“Our first union contract represents tremendous growth for all of us workers at this company,” said Ocean. “It’s really a privilege for any of us in this business to have taken part in this process and we’re really putting the mark on the map that there is a brighter light coming in this industry.”
In Chicago, Local 777 just negotiated a contract at two Modern Cannabis locations that contain a number of significant improvements, including guaranteed annual raises, a new company guarantee that workers can accept tips, seniority rights and a guarantee of forty hours per week for full-time staff. Sydney Charles works at one of those dispensaries.
“There is no reason that people who are putting their blood, sweat, passion and tears into the building of this national empire are not secured with a certain quality of life,” Charles said. “We deserve to be able to pay our rent on time. We deserve to be able to feed our families without worry, and above all we deserve to be able to take care of ourselves mentally and physically with health insurance.”
Drivers and fleet maintenance workers at NABIS, a cannabis distribution company in Los Angeles, voted to join Teamsters Local 630 last December. They ratified their first contract earlier this month, and includes a number of significant improvements. These include wage increases of at least 28 percent throughout the lifetime of the agreement, four weeks of paid vacation, paid sick days, paid holidays, guaranteed minimum of 40 hours per week, pension benefits and more.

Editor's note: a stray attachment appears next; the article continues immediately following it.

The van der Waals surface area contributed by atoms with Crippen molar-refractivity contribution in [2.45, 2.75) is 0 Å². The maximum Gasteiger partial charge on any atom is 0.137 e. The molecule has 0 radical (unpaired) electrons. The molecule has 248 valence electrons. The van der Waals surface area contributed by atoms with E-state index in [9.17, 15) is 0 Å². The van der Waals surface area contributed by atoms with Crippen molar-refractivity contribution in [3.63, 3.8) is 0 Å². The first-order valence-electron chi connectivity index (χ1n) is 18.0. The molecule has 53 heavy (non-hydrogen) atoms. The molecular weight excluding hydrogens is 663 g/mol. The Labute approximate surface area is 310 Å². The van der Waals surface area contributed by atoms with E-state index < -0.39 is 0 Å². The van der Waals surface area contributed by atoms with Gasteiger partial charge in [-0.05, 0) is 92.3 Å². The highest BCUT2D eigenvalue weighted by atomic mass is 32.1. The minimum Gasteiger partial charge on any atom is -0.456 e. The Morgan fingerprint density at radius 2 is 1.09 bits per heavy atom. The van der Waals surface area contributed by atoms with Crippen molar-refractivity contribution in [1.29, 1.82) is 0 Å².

“I can say that I’m thankful for all my co-workers’ determination and unity, and to Local 630 for all their guidance and assistance,” said Nabis Driver Jordan Davis. “They gave all of us the opportunity to achieve our union and our first contract, which will change our lives. Thanks to Teamsters, I now have a career instead of a job.”
Organizing to Build a Strong Future in the Industry
With cannabis generating billions in tax revenue and a growing segment of the American public supporting legalization, more states are likely to open their doors to the industry. Hawaii, Maryland, Minnesota, Missouri, New Hampshire, North Dakota, Ohio, Oklahoma, Rhode Island and South Dakota all have either legislation or referendums pending that could legalize recreational cannabis by the end of the year. Even more states have measures to legalize medical cannabis on the horizon.
Wherever that happens, the Teamsters will be ready for them. The union plans on expanding organizing targets and building upon the grassroots momentum of the past year. To do that, it will empower local affiliates with the tools they need to take on dispensaries and grow operations and implement the successful, bottom-up, worker-driven organizing model that has already proven to work. The Teamsters will also fight for more Labor Peace Agreements (LPAs), regulations that force employers to behave neutrally during an organizing campaign as a condition of receiving a license to operate.
“For far too long, innocent people were locked up for possession of cannabis,” Finn said. “Now that there’s billions of dollars to be made in this industry legally, restorative justice is needed. This justice means we ensure that cannabis revenue goes to the people who deserve it the most. We make that happen with a Teamster contract.”